Vancouver Girls and Firemen!
Here in Vancouver, B.C., Trev Deeley Motorcycles celebrated Female Ride Day with two events. The first one, on Friday, May 1st; the women were invited for a leisurely, short ride leaving Trev Deeley Motorcycles in the early evening. On Saturday, May 2nd, Trev Deeley hosted the final destination of the “Ride to Raise” women’s ride supported by the Flying Swan Charity including organization done with Sherri Werstiuk of Trev Deeley and Lee Heaver, Dallas Greissel and Tamara Howe of Swan Charities. This was the 1st Annual International Female Ride Day “Riding to Raise” with a small turnout of about twenty or thirty riders including men and women, all being fed hot dogs and beverages by the Vancouver Fire and Rescue. Trev Deeley Motorcycles also offered information sessions geared toward woman riders, which included ‘How to Pick Up a Motorcycle’ and a small booklet to go into your wallet following these guidelines in case you ever happen to be in that predicament. The best part was that the fifteen or so female riders were able to get their motorcycle washed by the firemen that were on-hand supporting the cause. As one motorcyclist said, “This is every girl’s dream!”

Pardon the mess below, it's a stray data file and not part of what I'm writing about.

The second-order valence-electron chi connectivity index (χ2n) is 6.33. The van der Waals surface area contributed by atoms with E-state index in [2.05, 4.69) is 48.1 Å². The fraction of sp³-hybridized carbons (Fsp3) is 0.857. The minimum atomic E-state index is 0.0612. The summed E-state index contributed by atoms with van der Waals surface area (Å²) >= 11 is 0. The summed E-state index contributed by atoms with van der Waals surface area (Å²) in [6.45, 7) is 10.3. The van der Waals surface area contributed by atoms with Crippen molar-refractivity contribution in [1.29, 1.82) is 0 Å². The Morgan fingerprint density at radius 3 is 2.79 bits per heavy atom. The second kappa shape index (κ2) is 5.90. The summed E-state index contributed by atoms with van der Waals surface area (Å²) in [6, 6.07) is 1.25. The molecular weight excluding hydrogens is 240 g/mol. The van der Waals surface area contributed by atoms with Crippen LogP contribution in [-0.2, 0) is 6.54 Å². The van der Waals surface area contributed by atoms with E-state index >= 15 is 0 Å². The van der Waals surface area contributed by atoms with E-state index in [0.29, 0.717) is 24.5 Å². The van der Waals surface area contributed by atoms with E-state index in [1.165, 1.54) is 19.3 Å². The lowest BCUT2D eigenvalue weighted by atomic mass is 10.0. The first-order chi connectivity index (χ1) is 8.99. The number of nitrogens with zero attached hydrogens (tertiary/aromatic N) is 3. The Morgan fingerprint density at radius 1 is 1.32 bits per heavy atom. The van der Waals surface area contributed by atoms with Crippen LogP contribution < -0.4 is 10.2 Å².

Document Just Ride Day!
An interesting part of the campaign is on the MOTORESS website itself. Women who participated on the day were asked to submit a photograph of what you, your girlfriends, mothers and sisters were doing for JUST RIDE! The MOTORESS photo gallery says they are proud to show off the photos and share the images of how women around the globe have spent International Female Ride Day. MOTORESS suggests, “If you were one of the thousands of women participating on Friday, May 1st—then we’re certain you’ll also share with us, this most awe-inspiring feeling, with the realization that on that day, women around the world were sharing in the like passion for motorcycling!” MMM
JUST RIDE! ON ROULE LA MOTO! KOBIETY NAMOTORY! DEVI SOLO GUIDARE! GEWOON RIJDEN!
For more information about Lesley Gering’s writing and art check out her website at www.motorgirl.com. For more about International Female Ride Day go to the MOTORESS website – www.motoress.com and a special thanks to Swan Charities in Vancouver – www.swancharities.org. A heartfelt dedication to our friend, philanthropist and avid motorcyclist, Julia Sit of The Flying Swan – we miss you. This day would make you proud! Okay ladies – JUST RIDE!